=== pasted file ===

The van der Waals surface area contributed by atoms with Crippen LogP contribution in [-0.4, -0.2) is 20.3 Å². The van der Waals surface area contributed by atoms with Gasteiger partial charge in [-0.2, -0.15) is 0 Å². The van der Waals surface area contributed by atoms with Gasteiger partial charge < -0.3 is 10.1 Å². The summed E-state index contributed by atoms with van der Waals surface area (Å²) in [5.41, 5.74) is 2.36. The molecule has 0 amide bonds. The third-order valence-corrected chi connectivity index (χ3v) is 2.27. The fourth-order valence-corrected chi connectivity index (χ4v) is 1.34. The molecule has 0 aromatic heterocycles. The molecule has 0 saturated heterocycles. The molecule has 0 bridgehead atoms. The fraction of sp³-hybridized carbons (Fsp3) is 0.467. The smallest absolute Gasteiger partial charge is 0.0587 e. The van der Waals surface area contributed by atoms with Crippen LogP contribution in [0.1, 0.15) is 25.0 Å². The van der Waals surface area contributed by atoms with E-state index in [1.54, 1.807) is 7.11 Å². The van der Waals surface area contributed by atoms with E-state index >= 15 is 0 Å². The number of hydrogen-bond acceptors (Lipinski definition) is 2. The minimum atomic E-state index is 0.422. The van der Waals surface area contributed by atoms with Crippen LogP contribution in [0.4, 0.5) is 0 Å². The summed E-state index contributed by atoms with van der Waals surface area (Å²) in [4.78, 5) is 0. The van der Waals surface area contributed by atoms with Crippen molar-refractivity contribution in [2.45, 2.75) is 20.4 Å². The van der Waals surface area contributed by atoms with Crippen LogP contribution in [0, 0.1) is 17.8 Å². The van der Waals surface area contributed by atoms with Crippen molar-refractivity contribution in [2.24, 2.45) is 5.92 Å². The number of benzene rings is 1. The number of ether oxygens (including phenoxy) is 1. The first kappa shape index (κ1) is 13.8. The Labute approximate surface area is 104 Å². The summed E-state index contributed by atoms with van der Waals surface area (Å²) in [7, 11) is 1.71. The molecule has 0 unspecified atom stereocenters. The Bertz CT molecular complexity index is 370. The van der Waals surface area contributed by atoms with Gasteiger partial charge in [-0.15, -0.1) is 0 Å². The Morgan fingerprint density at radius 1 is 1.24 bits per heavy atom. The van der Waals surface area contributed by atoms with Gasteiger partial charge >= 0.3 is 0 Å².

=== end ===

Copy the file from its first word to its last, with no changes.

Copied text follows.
The van der Waals surface area contributed by atoms with Crippen LogP contribution in [-0.4, -0.2) is 20.3 Å². The van der Waals surface area contributed by atoms with Gasteiger partial charge in [-0.2, -0.15) is 0 Å². The van der Waals surface area contributed by atoms with Gasteiger partial charge < -0.3 is 10.1 Å². The summed E-state index contributed by atoms with van der Waals surface area (Å²) in [5.41, 5.74) is 2.36. The molecule has 0 amide bonds. The third-order valence-corrected chi connectivity index (χ3v) is 2.27. The fourth-order valence-corrected chi connectivity index (χ4v) is 1.34. The molecule has 0 aromatic heterocycles. The molecule has 0 saturated heterocycles. The molecule has 0 bridgehead atoms. The fraction of sp³-hybridized carbons (Fsp3) is 0.467. The smallest absolute Gasteiger partial charge is 0.0587 e. The van der Waals surface area contributed by atoms with Crippen LogP contribution in [0.1, 0.15) is 25.0 Å². The van der Waals surface area contributed by atoms with E-state index in [1.54, 1.807) is 7.11 Å². The van der Waals surface area contributed by atoms with E-state index >= 15 is 0 Å². The number of hydrogen-bond acceptors (Lipinski definition) is 2. The minimum atomic E-state index is 0.422. The van der Waals surface area contributed by atoms with Crippen LogP contribution in [0.4, 0.5) is 0 Å². The summed E-state index contributed by atoms with van der Waals surface area (Å²) in [4.78, 5) is 0. The van der Waals surface area contributed by atoms with Crippen molar-refractivity contribution in [2.45, 2.75) is 20.4 Å². The van der Waals surface area contributed by atoms with Crippen LogP contribution in [0, 0.1) is 17.8 Å². The van der Waals surface area contributed by atoms with Crippen molar-refractivity contribution in [2.24, 2.45) is 5.92 Å². The number of benzene rings is 1. The number of ether oxygens (including phenoxy) is 1. The first kappa shape index (κ1) is 13.8. The Labute approximate surface area is 104 Å². The summed E-state index contributed by atoms with van der Waals surface area (Å²) in [7, 11) is 1.71. The molecule has 0 unspecified atom stereocenters. The Bertz CT molecular complexity index is 370. The van der Waals surface area contributed by atoms with Gasteiger partial charge in [-0.15, -0.1) is 0 Å². The Morgan fingerprint density at radius 1 is 1.24 bits per heavy atom. The van der Waals surface area contributed by atoms with Gasteiger partial charge >= 0.3 is 0 Å².